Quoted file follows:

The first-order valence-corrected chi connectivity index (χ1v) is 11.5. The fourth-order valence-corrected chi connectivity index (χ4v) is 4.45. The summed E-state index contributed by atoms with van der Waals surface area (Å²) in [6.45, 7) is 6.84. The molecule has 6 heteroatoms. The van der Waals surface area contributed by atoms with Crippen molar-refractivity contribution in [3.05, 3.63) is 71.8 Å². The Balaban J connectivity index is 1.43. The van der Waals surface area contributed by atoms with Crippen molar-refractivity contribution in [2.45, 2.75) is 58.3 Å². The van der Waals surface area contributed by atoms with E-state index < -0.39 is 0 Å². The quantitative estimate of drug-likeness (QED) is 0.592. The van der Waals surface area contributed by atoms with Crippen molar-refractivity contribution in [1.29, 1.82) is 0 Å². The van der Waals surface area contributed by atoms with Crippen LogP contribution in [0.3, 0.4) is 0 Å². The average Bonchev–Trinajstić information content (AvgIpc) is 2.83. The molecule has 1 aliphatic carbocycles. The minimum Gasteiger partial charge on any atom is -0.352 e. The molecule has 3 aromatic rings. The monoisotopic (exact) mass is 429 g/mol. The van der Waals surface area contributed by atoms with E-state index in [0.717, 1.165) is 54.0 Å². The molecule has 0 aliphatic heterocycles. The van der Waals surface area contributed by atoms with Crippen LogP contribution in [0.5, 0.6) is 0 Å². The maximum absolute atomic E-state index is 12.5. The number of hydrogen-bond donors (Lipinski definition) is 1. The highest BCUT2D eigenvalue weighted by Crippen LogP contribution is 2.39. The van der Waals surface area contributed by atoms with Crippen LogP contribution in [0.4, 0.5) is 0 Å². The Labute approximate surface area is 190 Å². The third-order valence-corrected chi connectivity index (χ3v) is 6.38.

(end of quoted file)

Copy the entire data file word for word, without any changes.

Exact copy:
The first-order valence-corrected chi connectivity index (χ1v) is 11.5. The fourth-order valence-corrected chi connectivity index (χ4v) is 4.45. The summed E-state index contributed by atoms with van der Waals surface area (Å²) in [6.45, 7) is 6.84. The molecule has 6 heteroatoms. The van der Waals surface area contributed by atoms with Crippen molar-refractivity contribution in [3.05, 3.63) is 71.8 Å². The Balaban J connectivity index is 1.43. The van der Waals surface area contributed by atoms with Crippen molar-refractivity contribution in [2.45, 2.75) is 58.3 Å². The van der Waals surface area contributed by atoms with E-state index < -0.39 is 0 Å². The quantitative estimate of drug-likeness (QED) is 0.592. The van der Waals surface area contributed by atoms with Crippen molar-refractivity contribution in [1.29, 1.82) is 0 Å². The van der Waals surface area contributed by atoms with Crippen LogP contribution in [0.3, 0.4) is 0 Å². The average Bonchev–Trinajstić information content (AvgIpc) is 2.83. The molecule has 1 aliphatic carbocycles. The minimum Gasteiger partial charge on any atom is -0.352 e. The molecule has 3 aromatic rings. The monoisotopic (exact) mass is 429 g/mol. The van der Waals surface area contributed by atoms with E-state index in [0.717, 1.165) is 54.0 Å². The molecule has 0 aliphatic heterocycles. The van der Waals surface area contributed by atoms with Crippen LogP contribution in [0.5, 0.6) is 0 Å². The maximum absolute atomic E-state index is 12.5. The number of hydrogen-bond donors (Lipinski definition) is 1. The highest BCUT2D eigenvalue weighted by Crippen LogP contribution is 2.39. The van der Waals surface area contributed by atoms with Crippen LogP contribution in [0.4, 0.5) is 0 Å². The Labute approximate surface area is 190 Å². The third-order valence-corrected chi connectivity index (χ3v) is 6.38.